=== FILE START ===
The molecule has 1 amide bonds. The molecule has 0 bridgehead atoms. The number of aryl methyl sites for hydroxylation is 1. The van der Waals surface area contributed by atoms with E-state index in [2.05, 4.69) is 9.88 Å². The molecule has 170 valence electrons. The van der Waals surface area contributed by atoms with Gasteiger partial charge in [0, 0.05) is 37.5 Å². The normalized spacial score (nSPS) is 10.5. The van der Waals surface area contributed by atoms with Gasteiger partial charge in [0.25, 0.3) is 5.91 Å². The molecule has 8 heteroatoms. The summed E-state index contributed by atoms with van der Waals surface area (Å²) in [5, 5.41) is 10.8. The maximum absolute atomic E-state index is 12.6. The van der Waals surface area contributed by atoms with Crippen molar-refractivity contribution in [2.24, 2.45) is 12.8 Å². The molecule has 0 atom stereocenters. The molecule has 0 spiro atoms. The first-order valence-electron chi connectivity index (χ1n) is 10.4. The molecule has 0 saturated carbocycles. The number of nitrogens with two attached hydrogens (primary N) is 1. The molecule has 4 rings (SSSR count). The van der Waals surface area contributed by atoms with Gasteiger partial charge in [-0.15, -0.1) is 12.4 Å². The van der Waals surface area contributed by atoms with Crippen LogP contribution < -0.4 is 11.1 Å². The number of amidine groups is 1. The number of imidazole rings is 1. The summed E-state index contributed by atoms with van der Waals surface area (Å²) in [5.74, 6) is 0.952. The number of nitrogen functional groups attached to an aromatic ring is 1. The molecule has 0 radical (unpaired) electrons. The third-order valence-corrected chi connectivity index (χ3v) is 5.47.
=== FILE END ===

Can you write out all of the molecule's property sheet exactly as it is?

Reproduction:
The molecule has 1 amide bonds. The molecule has 0 bridgehead atoms. The number of aryl methyl sites for hydroxylation is 1. The van der Waals surface area contributed by atoms with E-state index in [2.05, 4.69) is 9.88 Å². The molecule has 170 valence electrons. The van der Waals surface area contributed by atoms with Gasteiger partial charge in [0, 0.05) is 37.5 Å². The normalized spacial score (nSPS) is 10.5. The van der Waals surface area contributed by atoms with Gasteiger partial charge in [0.25, 0.3) is 5.91 Å². The molecule has 8 heteroatoms. The summed E-state index contributed by atoms with van der Waals surface area (Å²) in [5, 5.41) is 10.8. The maximum absolute atomic E-state index is 12.6. The van der Waals surface area contributed by atoms with Crippen molar-refractivity contribution in [2.24, 2.45) is 12.8 Å². The molecule has 0 atom stereocenters. The molecule has 0 spiro atoms. The first-order valence-electron chi connectivity index (χ1n) is 10.4. The molecule has 0 saturated carbocycles. The number of nitrogens with two attached hydrogens (primary N) is 1. The molecule has 4 rings (SSSR count). The van der Waals surface area contributed by atoms with Gasteiger partial charge in [-0.15, -0.1) is 12.4 Å². The van der Waals surface area contributed by atoms with Crippen LogP contribution < -0.4 is 11.1 Å². The number of amidine groups is 1. The number of imidazole rings is 1. The summed E-state index contributed by atoms with van der Waals surface area (Å²) in [5.74, 6) is 0.952. The number of nitrogen functional groups attached to an aromatic ring is 1. The molecule has 0 radical (unpaired) electrons. The third-order valence-corrected chi connectivity index (χ3v) is 5.47.